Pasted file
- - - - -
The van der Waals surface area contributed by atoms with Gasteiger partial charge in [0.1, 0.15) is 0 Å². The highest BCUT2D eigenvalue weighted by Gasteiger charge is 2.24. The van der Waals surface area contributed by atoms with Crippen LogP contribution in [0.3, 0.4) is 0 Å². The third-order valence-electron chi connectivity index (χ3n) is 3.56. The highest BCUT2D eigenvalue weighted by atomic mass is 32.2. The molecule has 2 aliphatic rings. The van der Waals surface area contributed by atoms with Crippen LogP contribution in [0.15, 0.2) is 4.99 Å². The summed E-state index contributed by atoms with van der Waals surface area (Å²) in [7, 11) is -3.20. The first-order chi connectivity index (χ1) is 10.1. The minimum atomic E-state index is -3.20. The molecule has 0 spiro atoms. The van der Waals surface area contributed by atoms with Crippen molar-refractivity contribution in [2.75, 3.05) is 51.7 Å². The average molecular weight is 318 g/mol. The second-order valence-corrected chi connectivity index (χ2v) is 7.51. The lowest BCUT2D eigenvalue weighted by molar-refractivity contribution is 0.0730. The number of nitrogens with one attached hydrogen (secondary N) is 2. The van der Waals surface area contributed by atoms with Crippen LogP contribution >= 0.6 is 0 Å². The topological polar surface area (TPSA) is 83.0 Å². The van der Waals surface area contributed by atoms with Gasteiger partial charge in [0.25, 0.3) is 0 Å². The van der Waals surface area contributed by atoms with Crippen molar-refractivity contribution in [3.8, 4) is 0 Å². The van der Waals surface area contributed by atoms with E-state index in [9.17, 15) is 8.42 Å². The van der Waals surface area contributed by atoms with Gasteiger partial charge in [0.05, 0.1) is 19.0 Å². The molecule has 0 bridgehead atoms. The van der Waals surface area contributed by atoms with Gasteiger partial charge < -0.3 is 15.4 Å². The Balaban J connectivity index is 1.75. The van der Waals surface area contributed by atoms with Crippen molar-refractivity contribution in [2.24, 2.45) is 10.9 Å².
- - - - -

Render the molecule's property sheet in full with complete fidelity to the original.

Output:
The van der Waals surface area contributed by atoms with Gasteiger partial charge in [0.1, 0.15) is 0 Å². The highest BCUT2D eigenvalue weighted by Gasteiger charge is 2.24. The van der Waals surface area contributed by atoms with Crippen LogP contribution in [0.3, 0.4) is 0 Å². The third-order valence-electron chi connectivity index (χ3n) is 3.56. The highest BCUT2D eigenvalue weighted by atomic mass is 32.2. The molecule has 2 aliphatic rings. The van der Waals surface area contributed by atoms with Crippen LogP contribution in [0.15, 0.2) is 4.99 Å². The summed E-state index contributed by atoms with van der Waals surface area (Å²) in [7, 11) is -3.20. The first-order chi connectivity index (χ1) is 10.1. The minimum atomic E-state index is -3.20. The molecule has 0 spiro atoms. The van der Waals surface area contributed by atoms with Crippen molar-refractivity contribution in [2.75, 3.05) is 51.7 Å². The average molecular weight is 318 g/mol. The second-order valence-corrected chi connectivity index (χ2v) is 7.51. The lowest BCUT2D eigenvalue weighted by molar-refractivity contribution is 0.0730. The number of nitrogens with one attached hydrogen (secondary N) is 2. The van der Waals surface area contributed by atoms with Crippen LogP contribution >= 0.6 is 0 Å². The topological polar surface area (TPSA) is 83.0 Å². The van der Waals surface area contributed by atoms with Gasteiger partial charge in [0.25, 0.3) is 0 Å². The van der Waals surface area contributed by atoms with Crippen molar-refractivity contribution in [3.8, 4) is 0 Å². The van der Waals surface area contributed by atoms with E-state index in [9.17, 15) is 8.42 Å². The van der Waals surface area contributed by atoms with Gasteiger partial charge in [0.05, 0.1) is 19.0 Å². The molecule has 0 bridgehead atoms. The van der Waals surface area contributed by atoms with Gasteiger partial charge < -0.3 is 15.4 Å². The Balaban J connectivity index is 1.75. The van der Waals surface area contributed by atoms with Crippen molar-refractivity contribution in [2.24, 2.45) is 10.9 Å².